Bonds on the Battlefield

1st Armored Division Combat Aviation Brigade
Story by Sgt. Ashton Hofmeister

Date: 08.01.2019
Posted: 10.01.2019 17:57
News ID: 345130

When the 1st Armored Division Combat Aviation Brigade deployed to Afghanistan in early 2019, many spouses were confronted with difficulty of having to say goodbye to their Soldiers. However, many traveled into the fight side-by-side. Dual military couples, like Staff Sgt. David Lee and his wife Staff Sgt. Kayla Lee, and Staff Sgt. Lekisha Hogg and her husband Sgt. 1st Class Edsel Hogg are deployed together and share what it is like to be married on the battlefield.
The Hoggs are deployed to the same Train Advise Assist Command in Afghanistan and work on the same task force. They see each other every day here and Hogg is happy she is able to do so.
“Being deployed with my spouse is amazing,” Hogg said. “We are fortunate to be living together currently. We go to lunch and dinner together every day.”
Hogg claims that there are many benefits with being deployed with her husband. However, she admits there are challenges, such as the limited time they have together due to their work in the Army.
“As a dual military couple, there are struggles and logistical challenges,” Hogg said. “When it is time to PCS, it can be hard to find a position for both of us at a particular location. My husband is currently on orders to PCS from Fort Bliss and I am still waiting on my next assignment.”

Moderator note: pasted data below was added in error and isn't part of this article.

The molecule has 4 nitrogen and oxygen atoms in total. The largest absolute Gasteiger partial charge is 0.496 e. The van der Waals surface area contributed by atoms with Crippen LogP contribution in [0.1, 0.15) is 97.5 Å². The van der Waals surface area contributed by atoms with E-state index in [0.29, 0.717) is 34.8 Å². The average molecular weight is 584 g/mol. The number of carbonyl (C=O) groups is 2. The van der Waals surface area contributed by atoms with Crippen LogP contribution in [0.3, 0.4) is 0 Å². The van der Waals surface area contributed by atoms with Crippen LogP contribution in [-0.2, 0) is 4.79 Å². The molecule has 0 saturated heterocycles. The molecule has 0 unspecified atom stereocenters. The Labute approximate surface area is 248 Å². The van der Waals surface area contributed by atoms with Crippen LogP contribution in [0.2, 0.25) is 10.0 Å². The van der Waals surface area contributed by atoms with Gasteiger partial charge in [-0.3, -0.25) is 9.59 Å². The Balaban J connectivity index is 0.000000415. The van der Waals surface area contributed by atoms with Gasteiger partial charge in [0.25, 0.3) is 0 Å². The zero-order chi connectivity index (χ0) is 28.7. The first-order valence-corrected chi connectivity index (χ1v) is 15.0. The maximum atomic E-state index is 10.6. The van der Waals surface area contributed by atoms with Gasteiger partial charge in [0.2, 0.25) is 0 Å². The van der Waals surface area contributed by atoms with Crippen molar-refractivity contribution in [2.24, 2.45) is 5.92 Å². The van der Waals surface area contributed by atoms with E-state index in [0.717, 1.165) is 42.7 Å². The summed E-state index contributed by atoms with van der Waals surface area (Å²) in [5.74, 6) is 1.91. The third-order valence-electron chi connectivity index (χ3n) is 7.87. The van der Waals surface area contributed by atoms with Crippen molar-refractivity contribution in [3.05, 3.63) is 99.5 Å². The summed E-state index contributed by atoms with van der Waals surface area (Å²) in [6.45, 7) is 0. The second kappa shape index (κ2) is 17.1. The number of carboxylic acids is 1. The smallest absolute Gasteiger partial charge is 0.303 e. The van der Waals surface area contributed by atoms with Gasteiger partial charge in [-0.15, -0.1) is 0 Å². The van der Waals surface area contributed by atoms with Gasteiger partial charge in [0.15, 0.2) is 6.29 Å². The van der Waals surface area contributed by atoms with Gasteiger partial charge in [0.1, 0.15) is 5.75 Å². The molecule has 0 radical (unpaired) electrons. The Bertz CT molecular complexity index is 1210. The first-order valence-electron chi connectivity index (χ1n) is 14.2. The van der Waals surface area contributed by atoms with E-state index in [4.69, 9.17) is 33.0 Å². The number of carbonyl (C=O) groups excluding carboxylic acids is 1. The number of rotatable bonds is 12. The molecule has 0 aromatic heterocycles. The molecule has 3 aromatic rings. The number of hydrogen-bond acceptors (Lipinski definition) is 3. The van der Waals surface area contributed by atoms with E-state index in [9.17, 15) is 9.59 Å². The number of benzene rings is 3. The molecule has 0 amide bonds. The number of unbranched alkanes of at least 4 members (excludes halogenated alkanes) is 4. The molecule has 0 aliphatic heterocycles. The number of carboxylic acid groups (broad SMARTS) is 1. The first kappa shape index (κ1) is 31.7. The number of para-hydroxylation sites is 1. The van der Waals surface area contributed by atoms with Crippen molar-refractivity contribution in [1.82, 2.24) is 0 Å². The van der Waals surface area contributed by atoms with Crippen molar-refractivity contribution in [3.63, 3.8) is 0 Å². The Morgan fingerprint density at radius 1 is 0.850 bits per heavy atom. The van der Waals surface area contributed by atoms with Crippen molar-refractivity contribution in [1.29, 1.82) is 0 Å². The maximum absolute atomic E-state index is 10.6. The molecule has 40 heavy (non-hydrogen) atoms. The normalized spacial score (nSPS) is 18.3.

For Lee, while he and his wife are both deployed, they are separated by TAACs and task forces. They may benefit from being in the same time zone, but their deployment does not allow them the ability to see one another.
“It would be no different than being back in the states,” Lee said. “The only difference is the distance.”
Despite the distance, being dual military benefits their relationship because he and his wife have an understanding of the hardships and processes that happen while serving in the Army.
“She is able to understand what I’m dealing with, I’m able to understand what she’s dealing with and we’ll be able to talk it out and we’ll be able to get through whatever issues that we have,” Lee said. “Neither one of us has to deal with whatever issue is going on with just one person. We’re both dealing with the same issues, same problems together.”
Hogg shares this mentality. She says that being dual military has made her marriage stronger.
“We don't have to explain why we are going to the field or why we can't just go wherever we want,” Hogg said. “We both know and understand that the mission comes first and that we took an oath and signed a contract. I enjoy being able to talk to my husband about various aspects of my day and the only things that I may have to explain to him are the terms we use in my job. Overall, we both get it.”
Dual military couples experience many advantages, but at the same time face many challenges that differ from other households. Nevertheless, the Army continuously focuses efforts to preserve the memories of Soldiers and their families, honor their service and help educate the American public about the Army’s contributions to the nation.